You know the standard trademark symbols: the small, raised TM or SM and the circled letter R. Alas, keyboards don’t make it comfortable to type these characters. Let’s look at what these symbols represent and some opportunities for organizing them.
A trademark is a phrase or logo representing a particular product or service. It can exist with or without official registration. The federal registration symbol, the encircled R (®), is for marks that have obtained an official registration by the U.S. Patent and Trademark Office. Its use is optional, but owners should insert it to preserve their rights. In an enforcement activity, you may ask the court for monetary damages, including lost profits, if you show that the infringer had actual knowledge of your mark’s federal registration.
The TM (™) stands for unregistered or uncertain trademarks on goods or a combination of goods and services. The SM (℠) signifies an unregistered mark just for services. You do not need to use TM or SM symbols, as their use does not offer any state or federal protection, but the use of the TM or SM does put viewers on notice of your claim. Thus, it can control others from adopting a name and logo like yours for similar products or services.
How to Type the Characters
Now, here are some handy ways to type these symbols.
Registered Trademark Symbol
The encircled capital R appears typically increased at the right-hand side of a business name or logo. It is only for federally registered marks, not for pending marks or state registrations. There are a few different ways to type it in Microsoft Office:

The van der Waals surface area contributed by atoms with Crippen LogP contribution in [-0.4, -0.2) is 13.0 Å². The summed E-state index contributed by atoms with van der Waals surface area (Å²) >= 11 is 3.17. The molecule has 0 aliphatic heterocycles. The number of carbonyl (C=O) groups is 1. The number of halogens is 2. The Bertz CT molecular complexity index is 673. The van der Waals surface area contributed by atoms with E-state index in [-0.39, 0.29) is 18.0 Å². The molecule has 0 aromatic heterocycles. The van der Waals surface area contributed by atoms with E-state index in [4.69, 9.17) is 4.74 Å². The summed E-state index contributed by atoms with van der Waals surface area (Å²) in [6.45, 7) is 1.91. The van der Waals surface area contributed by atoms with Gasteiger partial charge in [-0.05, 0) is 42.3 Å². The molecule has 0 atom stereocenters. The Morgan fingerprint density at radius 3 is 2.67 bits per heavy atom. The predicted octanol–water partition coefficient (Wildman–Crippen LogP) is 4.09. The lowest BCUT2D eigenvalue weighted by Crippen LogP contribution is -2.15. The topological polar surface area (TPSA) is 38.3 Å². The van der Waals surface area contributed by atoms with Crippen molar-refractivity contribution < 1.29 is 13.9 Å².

- Type (r) and the automatic edit function create the symbol. (To undo the autocorrection, press the CTRL key and the Z key together, which reverses the last move you made when typing.)
- Hold down the left ALT key while typing 0174 on your keyboard’s numeric section (usually on the right side). Release ALT and see the symbol in your browser field.
- As you write your document, the INSERT tab is one of the tabs along the top of your screen. Press it, then find SYMBOLS, which shows a SPECIAL CHARACTERS menu. Click on the one you wish to use. This is a great way to find just about any symbol you’ll need in your drafting.
If you’re on an Apple computer, push the OPTION key and the R key to get the symbol using any word processing software.
Finally, if you’re working on a website, use ® for HTML or ®.
Unregistered Trademark Symbol
The raised TM signifies an unregistered trademark. Like the registered trademark symbol, there are a few methods to type the unregistered trademark symbol in Microsoft Office:
- Type (TM) will automatically correct it to make the ™ symbol.
- Hold down the left ALT key while typing 0153 on the numeric section of your keyboard. Release ALT and see the symbol in your browser field.
- Use the INSERT tab and find the symbol.
Press the OPTIONS key and the two keys to have the character immediately appear when using an Apple computer. For HTML, use ™ or &trade.
Service Mark Symbol
Once registered, a service mark may carry the encircled R, just as all registered trademarks do. If the service has no official registration, you need the raised SM symbol.
Microsoft does not provide an easily raised SM shortcut in Outlook or a Word document, but you can copy and paste the ℠ symbol from this page. (Highlight it with your cursor, press CTRL+C, place your cursor in your document, then press CTRL+V.) If you’re on an Apple computer, use the character palette. Use ℠ to insert the symbol into your draft for HTML.
Place the correct symbol at the upper right-hand corner of a name or logo. You may place it at the lower right but avoid defying business norms by putting it on the left, over, or under the mark.
In articles, announcements, and so forth, use a symbol with the mark’s first or most obvious instance.
Preserving the essence of your work is essential, especially if it is protected by law. Placing the appropriate symbol by your protected work lets everyone know that.
This portion of the site is for informative purposes only. The content is not legal advice.
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